Like bookstores, we are lucky to have several independently owned Twin Cities toy stores, too. Some are geared towards older kids, while others are specifically geared toward babies and toddlers. Whatever you are looking for, we think we’ve found the best toy stores in the Twin Cities. We have mostly picked locally owned toy stores; and most of these businesses give back to the community. Best of all, each of these toy stores has its own unique personality.
Look for Neighborhood Toy Store Day the First Saturday of November
We are excited to partner with GoodKids.
Our 12 Favorite Twin Cities Toy Stores
1. GoodKids | White Bear Lake
GoodKids Toy Store sells baby items, kids stuff, toys, and games. They have “play experts” on hand to help shoppers find the perfect toy. The employees love what they do and are enthusiastic about the products they carry. This is a great store for everyone.
GoodKids and FFTC are partnering together to bring you BookHounds one Wednesday each month at 10:30 am. Read books, play with toys, make new friends. Sounds fun, doesn’t it?
Now back in NE Minneapolis, this specialty toy store is the place to go for LEGO building kits that go beyond the basics. They particularly specialize in military kits. They sell both genuine LEGO parts and quality after-market add-ons. This is more for the family that likes to build with than to play with LEGOs.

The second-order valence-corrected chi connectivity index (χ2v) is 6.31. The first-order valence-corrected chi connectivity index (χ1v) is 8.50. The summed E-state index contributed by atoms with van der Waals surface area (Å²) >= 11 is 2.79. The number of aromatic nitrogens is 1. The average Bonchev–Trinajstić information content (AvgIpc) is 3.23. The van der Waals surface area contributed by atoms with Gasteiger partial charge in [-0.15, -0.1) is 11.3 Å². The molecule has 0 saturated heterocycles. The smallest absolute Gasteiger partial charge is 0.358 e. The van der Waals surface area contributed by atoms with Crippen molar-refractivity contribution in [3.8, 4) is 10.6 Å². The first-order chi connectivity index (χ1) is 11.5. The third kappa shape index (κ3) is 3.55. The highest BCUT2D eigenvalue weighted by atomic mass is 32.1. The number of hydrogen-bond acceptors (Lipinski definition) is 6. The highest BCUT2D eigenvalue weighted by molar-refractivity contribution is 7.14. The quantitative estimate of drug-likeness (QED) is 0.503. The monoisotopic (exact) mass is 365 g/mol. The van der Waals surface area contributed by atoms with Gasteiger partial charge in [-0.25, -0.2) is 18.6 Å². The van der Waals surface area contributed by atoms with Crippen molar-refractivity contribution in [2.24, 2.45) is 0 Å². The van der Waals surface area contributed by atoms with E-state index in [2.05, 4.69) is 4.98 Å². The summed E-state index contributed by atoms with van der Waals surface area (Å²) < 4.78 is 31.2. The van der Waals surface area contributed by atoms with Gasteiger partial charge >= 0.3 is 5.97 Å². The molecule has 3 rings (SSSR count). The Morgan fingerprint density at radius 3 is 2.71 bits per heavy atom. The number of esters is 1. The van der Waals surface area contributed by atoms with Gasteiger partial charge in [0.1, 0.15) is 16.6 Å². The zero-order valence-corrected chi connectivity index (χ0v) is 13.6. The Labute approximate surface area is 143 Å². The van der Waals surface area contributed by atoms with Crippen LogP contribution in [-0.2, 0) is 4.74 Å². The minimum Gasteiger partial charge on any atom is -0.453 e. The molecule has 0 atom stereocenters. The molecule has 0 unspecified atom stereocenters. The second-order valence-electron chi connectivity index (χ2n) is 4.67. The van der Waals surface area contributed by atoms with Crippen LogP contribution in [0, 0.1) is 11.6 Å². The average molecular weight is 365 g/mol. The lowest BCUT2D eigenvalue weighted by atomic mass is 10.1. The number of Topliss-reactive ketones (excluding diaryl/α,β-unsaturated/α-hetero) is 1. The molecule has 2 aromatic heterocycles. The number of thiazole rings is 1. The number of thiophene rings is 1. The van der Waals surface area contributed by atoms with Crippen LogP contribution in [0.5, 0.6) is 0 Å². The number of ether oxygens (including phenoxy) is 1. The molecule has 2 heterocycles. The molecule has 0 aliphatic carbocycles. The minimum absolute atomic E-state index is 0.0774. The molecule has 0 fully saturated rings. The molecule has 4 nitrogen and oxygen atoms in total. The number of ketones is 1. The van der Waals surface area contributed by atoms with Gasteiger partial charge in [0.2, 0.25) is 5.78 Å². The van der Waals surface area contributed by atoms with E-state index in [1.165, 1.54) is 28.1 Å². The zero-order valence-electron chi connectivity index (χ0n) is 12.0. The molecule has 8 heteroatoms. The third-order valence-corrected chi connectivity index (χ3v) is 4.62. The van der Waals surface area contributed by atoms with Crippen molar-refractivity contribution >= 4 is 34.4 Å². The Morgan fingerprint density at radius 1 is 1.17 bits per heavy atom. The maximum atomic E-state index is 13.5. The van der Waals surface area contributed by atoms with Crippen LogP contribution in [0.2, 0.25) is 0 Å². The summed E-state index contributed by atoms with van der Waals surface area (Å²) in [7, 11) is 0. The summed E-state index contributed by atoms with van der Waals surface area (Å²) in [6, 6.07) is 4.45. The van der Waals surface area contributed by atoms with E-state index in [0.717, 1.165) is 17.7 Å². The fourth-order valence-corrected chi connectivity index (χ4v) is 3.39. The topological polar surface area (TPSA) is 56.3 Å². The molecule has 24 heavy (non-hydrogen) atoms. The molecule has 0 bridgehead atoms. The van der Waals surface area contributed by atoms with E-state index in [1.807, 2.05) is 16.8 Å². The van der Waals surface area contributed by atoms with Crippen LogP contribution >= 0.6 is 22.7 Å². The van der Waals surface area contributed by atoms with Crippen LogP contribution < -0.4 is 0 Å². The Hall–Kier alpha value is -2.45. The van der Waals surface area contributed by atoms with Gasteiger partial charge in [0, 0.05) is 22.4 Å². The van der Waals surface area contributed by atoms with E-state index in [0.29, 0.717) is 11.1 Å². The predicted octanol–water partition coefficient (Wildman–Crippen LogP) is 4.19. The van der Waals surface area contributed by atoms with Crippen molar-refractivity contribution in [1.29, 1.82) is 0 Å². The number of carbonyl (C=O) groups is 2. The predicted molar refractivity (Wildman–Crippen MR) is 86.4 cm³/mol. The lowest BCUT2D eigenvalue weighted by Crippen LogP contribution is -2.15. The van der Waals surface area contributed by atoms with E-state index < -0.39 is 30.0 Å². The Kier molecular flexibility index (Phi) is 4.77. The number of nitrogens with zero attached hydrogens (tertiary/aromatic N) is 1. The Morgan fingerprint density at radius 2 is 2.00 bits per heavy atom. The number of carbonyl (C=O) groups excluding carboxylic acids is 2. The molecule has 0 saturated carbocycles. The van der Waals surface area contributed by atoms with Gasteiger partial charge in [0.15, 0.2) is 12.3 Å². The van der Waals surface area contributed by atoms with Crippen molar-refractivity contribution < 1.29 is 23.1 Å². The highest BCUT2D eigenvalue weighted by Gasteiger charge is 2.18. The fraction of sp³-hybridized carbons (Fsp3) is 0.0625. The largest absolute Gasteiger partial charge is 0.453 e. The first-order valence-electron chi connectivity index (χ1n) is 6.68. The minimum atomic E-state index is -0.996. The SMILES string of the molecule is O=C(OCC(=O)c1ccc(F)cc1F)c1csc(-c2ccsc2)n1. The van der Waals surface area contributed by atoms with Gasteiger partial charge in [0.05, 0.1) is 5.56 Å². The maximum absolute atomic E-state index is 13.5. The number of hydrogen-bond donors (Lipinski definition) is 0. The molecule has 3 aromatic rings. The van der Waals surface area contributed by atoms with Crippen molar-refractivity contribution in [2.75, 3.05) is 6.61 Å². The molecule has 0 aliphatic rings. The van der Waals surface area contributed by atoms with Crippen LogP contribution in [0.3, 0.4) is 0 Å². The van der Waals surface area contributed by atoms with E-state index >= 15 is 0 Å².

3. Choo Choo Bob’s | St Paul
Everybody loves Choo Choo Bob’s, and even if you have never been there, you can guess that it is all about trains. The back of the store is a huge play area full of trains and tracks. (The play area is pay-to-play, but you can shop for free). In the front, there is a beautiful model train display that kids just love to watch for hours. Go here for sure if you are raising little boys — but the girls will love it, too.
One of the longest-lasting toy stores in the Twin Cities, Games by James specializes in games but also carries hobby items and some toys. This is the toy store for families who love spicing up family game night with new material.
5. Hub Hobby Center | Richfield & Little Canada
Hub Hobby Center is the place to go for hobby items. It carries model trains, radio control toys, model rockets, plastic models, and pinewood derby parts. You can also find classic board games, trading cards games, tabletop games, puzzles, toys, science projects, art and craft kits at this store. This store is great for when you want a toy or game to do together.
6. Kiddywampus | Hopkins
Kiddywampus has a laid-back, creative attitude. My favorite part of our visit was one little display doll that was obviously well-loved by the littlest shoppers. In fact my own toddler wouldn’t part with it. Amy, the owner of Kiddywampus, told me the doll gets dirty and washed regularly. I love the fact that they stock toys that can withstand real play. This would be the place to go if you want to inspire creativity in your children.
7. Lakeshore Learning | Maplewood